Sent to Chair of Fan-Led Review Tracey Crouch MP on Tuesday 8th of June
- Owners not been seen at Ewood Park for 7 years
- Spring 2021 failed attempt to sell 50% of Training Ground
- Annual Accounts 2019/20 not been filed
- Open appeal to Owners to reveal plans –gone unanswered
- After 10 years ownership the Desai Family still do not acknowledge they are running a highly-treasured Community Asset
Blackburn is a town situated in East Lancashire with a population of around 118,000 (1). Crucially in terms of the club’s catchment area, the north west of England is also a hotbed of other professional football clubs with AFC Fylde, Accrington Stanley, Blackpool, Bolton Wanderers, Burnley, Bury, Everton, Fleetwood Town, Liverpool, Manchester City, Manchester United, Morecambe, Oldham Athletic, Preston North End, Rochdale and Wigan all encircling the town of Blackburn and within easy commutable distance on a match day.
Blackburn Rovers Football Club was established in 1875, becoming a founding member of The Football League in 1888 and of the Premier League in 1992. The club has been English champions three times, most recently in 1995, and has won six FA Cups, one Football League Cup and one Full Members’ Cup. The club has spent much of its existence in the top flight of English football but currently competes in the second tier, The Championship. The club is famous world-wide and our iconic blue and white halved shirts remain one of the few football kits that is immediately identifiable. The club’s motto is ‘arte et labore’ which is taken from the town motto and means ‘by skill and hard work’. These are the very values that most Rovers’ fans, the majority of whom have a local connection of some description, identify with and we take great pride in this most successful of town football clubs.
The Rovers have played at Ewood Park since 1890, with the current capacity being a shade over 31,000. A newly constructed purpose-built stadium was funded by the club’s then-owner, Jack Walker, in the early to mid-1990s. This was in conjunction with a state-of-the-art training and academy facility in the Ribble Valley, and as is perhaps more widely known, a cash injection into the playing staff and management team to transform a lower table second tier side into Premier League champions within the space of four years. While we might understand why some fans of other clubs might take a ‘poacher-turned-gamekeeper’ attitude to a Blackburn Rovers supporter complaining about club ownership, we very firmly and clearly see the intervention of Jack Walker in purchasing the club in 1991 as quite distinct from many of the modern-day ownership situations. Jack was a born-and-bred local man and a life-long Blackburn Rovers supporter who chose to spend his nest egg to chase a dream. More importantly, he understood the club and the people as well as anybody. We certainly do not subscribe to the theory that Jack Walker was in any way responsible for creating the financial situation professional football now finds itself in. Indeed, Blackburn Rovers only spent what was required to transition from second division relegation candidates to the upper echelons of the top flight, and other clubs outspent the Rovers by some distance (2).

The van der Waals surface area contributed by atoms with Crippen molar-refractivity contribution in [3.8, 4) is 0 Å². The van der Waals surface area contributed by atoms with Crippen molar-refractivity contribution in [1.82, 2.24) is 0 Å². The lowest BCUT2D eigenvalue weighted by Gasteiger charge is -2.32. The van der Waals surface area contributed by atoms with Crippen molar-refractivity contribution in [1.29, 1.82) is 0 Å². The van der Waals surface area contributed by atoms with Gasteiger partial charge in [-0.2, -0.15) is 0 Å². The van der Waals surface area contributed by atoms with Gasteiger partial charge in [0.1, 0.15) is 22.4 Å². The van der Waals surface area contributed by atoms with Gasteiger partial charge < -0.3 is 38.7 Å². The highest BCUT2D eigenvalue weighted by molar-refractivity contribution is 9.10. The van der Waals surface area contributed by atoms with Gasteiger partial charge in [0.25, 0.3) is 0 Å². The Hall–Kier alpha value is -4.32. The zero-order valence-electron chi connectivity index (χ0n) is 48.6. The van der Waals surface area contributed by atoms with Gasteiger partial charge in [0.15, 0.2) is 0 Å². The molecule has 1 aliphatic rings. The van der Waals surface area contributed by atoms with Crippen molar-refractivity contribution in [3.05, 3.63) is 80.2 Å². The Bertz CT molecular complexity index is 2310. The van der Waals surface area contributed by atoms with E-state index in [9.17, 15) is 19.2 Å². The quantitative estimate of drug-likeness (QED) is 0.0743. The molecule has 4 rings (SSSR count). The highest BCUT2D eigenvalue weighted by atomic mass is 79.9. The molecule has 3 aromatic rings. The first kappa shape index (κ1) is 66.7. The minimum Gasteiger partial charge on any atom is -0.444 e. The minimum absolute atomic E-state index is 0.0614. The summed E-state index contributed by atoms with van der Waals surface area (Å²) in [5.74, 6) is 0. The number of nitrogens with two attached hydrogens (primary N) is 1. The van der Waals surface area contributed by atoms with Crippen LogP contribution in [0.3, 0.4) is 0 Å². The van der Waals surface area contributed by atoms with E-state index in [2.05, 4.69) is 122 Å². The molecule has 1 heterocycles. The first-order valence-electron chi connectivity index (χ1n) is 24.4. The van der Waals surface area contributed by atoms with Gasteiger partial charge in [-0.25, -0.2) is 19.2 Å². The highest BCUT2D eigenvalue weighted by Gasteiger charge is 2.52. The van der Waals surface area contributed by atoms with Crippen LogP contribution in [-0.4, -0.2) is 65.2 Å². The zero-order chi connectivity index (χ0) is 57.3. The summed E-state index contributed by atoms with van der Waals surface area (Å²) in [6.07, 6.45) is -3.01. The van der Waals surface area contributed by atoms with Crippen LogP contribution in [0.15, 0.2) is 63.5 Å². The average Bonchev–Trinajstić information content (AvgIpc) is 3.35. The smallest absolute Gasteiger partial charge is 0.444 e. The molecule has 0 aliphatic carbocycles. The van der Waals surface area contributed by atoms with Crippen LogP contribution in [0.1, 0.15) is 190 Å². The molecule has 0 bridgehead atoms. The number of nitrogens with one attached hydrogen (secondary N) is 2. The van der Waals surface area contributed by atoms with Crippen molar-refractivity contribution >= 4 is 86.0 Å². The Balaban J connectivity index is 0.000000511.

In the noughties when the Rovers was an established, well-run and relatively successful Premier League club, average attendances were between 22,000 and 26,000. Since our relegation to the Championship in 2012, this average attendance has halved. It is perhaps worth pointing out that the club was also relegated from the Premier League while Jack Walker still owned the club, and indeed were a second-tier club when he sadly passed away in 2000. However, home attendances remained at an average of around 20,000 during that period away from the top flight. For the decade after Mr Walker passed away, the club was owned and run by the Walker Trust before being sold to the Indian poultry company Venkys in 2010. What followed, and remains to this day, was a change in the dynamic of the club from being owned and run by people who understood the history of the club and the psyche of local people to distant, absentee owners who didn’t seem to understand either the game of football or the culture, economics and traits of East Lancashire. The Rovers Trust could easily submit the equivalent of War and Peace to this review in respect of the damage that a decade of absentee ownership and the subsequent disconnect with the fanbase has done to both our football club and the local business community. Within 5 years of take-over our then Managing Director was in Court being told by the presiding judge that he was incompetent and disobeyed Owners’ instructions –he stayed in post a further one year! We had gone from being a universally regarded well-run Club to having no Executives, no Board meetings and no Financial and Contractual Control. Whilst we think we have stabilised since then, our problems serve as a timely reminder and a prime example of how things can quickly go very badly wrong.
With this in mind, the Rovers Trust was established in November 2012 with the objective of bringing Blackburn Rovers back to the community. While the Trust’s current overall aim is to support the Rovers returning to the Premier League by the 150th anniversary of the club in 2025 including holding part ownership in the club, to retain its relevance to both members of the Trust and also the wider Rovers fanbase the Trust has also developed four supporting aims;
- Securing the assets and heritage of the club
- Preserving the long-term health of the club
- Regenerating support and encouraging the return of ‘stay-away’ supporters
- Helping to mitigate a lost generation of supporters.
The Rovers Trust is firmly in agreement with the Football Supporters’ Association’s (FSA) excellent 2018 proposals to improve the regulation of professional football clubs (3) as well as its Sustain the Game (4) initiative, which was also written before the recent European Super League shenanigans, the principles of which are;
- Protect our clubs. Football clubs like Blackburn Rovers are community assets and an important expression of individual and local identity, they deserve legal protection and urgent support to secure their future;